Other Black Girl Collective by Rachel Eliza Griffiths

Other Black Girl Collective by Rachel Eliza Griffiths

I prefer to work with natural light, however I do enjoy the sense of theater implicit during studio settings. The idea of "control" is an illusion when attempting to create a "portrait" of another being. For me, there is the anticipation of a moment that will be unexpected, perhaps very dramatic, or a mood of something entirely else, for both subject and photographer. I like Carl Phillips' sensibility (he applies it to poetry), "…what I'm always after. Nothing gutless, and nothing without its ability to surprise."

La Comadre by Juan R. Fuentes

La Comadre by Juan R. Fuentes

I grew up in the farm labor camps of Monterey County in California, picking fruits and vegetables along with my parents and eleven brothers and sisters. Neither parent was able to attend school growing up, and we relied on each other to survive the hardships of being poor and working in the fields.

My art and social activism stems from my strong conviction that art is needed to make social change a possibility, to help heal the injustice’s faced by people of color around the world. I have the historical experience of the Civil Rights Movement and the Chicano, Black Power Movement, Native American and Anti- War Movements of the 1960s and 70s for my inspiration.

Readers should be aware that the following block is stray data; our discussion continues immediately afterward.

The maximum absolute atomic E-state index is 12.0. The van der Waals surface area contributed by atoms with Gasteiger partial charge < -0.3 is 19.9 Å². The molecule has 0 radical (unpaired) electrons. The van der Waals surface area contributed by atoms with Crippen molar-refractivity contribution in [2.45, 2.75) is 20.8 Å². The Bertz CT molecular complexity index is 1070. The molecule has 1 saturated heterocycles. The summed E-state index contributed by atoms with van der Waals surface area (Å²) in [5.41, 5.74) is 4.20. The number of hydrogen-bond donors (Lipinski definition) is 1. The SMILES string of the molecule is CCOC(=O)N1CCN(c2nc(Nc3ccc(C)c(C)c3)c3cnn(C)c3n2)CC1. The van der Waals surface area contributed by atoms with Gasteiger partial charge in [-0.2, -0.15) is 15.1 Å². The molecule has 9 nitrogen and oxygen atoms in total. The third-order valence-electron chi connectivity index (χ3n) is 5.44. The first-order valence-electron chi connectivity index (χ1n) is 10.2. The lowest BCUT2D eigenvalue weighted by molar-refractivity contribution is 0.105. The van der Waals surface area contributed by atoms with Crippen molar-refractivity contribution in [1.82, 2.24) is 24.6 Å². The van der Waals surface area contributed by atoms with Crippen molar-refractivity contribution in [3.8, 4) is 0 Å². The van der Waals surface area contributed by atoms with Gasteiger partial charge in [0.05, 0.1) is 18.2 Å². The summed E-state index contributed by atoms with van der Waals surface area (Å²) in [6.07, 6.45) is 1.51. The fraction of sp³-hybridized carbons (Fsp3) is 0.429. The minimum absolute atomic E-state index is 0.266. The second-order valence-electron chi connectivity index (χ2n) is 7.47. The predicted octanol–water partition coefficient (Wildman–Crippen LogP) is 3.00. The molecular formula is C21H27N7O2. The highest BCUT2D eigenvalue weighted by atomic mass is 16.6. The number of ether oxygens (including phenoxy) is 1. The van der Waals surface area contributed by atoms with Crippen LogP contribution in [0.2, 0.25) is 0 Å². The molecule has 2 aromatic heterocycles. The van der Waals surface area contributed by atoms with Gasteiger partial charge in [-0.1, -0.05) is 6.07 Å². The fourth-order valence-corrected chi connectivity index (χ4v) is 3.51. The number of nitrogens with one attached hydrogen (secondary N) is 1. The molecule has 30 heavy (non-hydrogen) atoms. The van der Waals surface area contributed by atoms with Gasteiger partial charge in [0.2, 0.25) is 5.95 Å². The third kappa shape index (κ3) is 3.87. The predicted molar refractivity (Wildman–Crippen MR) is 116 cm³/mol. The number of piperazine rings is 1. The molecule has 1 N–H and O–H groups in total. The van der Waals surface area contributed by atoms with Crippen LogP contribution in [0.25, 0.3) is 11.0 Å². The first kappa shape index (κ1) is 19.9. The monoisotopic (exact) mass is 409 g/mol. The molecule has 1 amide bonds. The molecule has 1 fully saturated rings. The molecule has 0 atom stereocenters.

Back with Cantinflas: Ahi está el detalle, 1940 by José B. González

Back with Cantinflas: Ahi está el detalle, 1940 by José B. González

Picture your grandmother holding her purse to her side with both hands. On a street full / of traffic, horns.  Beggars and bottles on the sidewalk.  She tells you not to stop at the coo / of each pigeon. That you’re going to miss the bus. 

Picture the dog again shifting between cars and buses, dodging. That dog. Remember?  / The one that was chasing pigeons, butterflies, lizards, cars?  The one with the spot on its / nose.  The one without a collar, wandering the streets. That one. It’s still hungry. 

 

Scene with Marcelino Sánchez The Warriors (1979) by José B. González

Scene with Marcelino Sánchez The Warriors (1979) by José B. González

The first time I use spray paint, I’m with Jimmy / Henderson and Rolando Rodriguez. The store / 
Clerk senses that our fingers are ready to pull / A trigger and picks out the colors.  We carry / 
Our ammunition in our backpacks. Jimmy / Wants the first hit to be for revenge: the corner / 
Market that fired his brother for not showing / Up to work. Six times. Rolando wants us / To mark spots where the girls will see them.